I will not answer for Cyrillic, though the answer is yes.
I will cite from Nick Nicholas’ answer to Why is it possible for the Cyrillic script to be adopted in so many languages?
What made Greek script suited?
But it wasn’t repurposed that often, the languages it was repurposed for were usually not mainstream languages (or it was not the mainstream spelling of a mainstream language). And while there are traditions of both digraphs and diacritics in Greek, they have never become mainstream themselves: a little digraph work in Greek dialect (Cypriot, Tsakonian), diacritics limited to Greek dialectology. That means that it was not a very good fit for other languages most of the time.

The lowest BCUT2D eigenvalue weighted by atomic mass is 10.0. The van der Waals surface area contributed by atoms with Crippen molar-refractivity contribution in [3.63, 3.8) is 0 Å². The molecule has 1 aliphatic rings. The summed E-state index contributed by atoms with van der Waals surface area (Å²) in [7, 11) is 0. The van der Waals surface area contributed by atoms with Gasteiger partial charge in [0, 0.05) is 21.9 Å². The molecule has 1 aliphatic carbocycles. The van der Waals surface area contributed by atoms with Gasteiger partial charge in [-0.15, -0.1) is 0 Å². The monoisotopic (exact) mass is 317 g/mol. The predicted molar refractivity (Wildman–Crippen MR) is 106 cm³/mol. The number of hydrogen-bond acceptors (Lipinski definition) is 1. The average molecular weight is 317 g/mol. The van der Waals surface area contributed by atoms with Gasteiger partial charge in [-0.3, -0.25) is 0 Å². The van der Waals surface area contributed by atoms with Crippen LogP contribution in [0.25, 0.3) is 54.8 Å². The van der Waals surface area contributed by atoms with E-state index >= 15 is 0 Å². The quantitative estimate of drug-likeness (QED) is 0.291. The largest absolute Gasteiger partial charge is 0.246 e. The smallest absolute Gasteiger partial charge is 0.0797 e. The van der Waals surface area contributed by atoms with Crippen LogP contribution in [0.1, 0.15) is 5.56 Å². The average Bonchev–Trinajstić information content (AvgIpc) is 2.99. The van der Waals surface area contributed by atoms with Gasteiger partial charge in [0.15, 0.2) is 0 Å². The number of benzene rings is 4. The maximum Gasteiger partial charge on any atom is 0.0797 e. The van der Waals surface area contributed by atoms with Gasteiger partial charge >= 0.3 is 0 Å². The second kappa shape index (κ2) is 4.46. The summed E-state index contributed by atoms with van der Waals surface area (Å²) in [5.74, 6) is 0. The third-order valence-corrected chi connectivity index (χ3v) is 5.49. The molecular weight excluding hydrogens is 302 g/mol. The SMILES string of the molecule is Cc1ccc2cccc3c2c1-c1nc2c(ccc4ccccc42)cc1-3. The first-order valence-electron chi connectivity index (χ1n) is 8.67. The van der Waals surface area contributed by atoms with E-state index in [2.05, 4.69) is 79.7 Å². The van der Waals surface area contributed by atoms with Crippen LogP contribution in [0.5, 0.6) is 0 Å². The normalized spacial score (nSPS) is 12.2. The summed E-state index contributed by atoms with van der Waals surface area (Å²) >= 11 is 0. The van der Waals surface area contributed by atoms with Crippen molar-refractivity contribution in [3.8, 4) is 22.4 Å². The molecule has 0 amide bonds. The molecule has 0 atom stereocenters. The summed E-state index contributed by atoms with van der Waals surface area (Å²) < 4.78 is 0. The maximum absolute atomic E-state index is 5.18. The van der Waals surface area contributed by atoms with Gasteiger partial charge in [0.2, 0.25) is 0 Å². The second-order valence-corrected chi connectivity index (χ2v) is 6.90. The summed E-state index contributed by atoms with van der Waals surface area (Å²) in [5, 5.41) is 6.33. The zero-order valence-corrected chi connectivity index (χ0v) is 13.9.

So in theory: sure, just as Latin was suited: just add diacritics and digraphs. In practice: that would mean real work, and at best you’d have to kiss off legibility from Greeks as a design criterion:
Cf. the use of Greek to write Turkish: Nick Nicholas’ answer to How has it happened and Kemal Ataturk did not adopt Greek Alphabet, although in the Ottoman empire the Greek (and Cyrillic) were spoken?, and the Soviet Pontic use of digraphs: Pontic Greek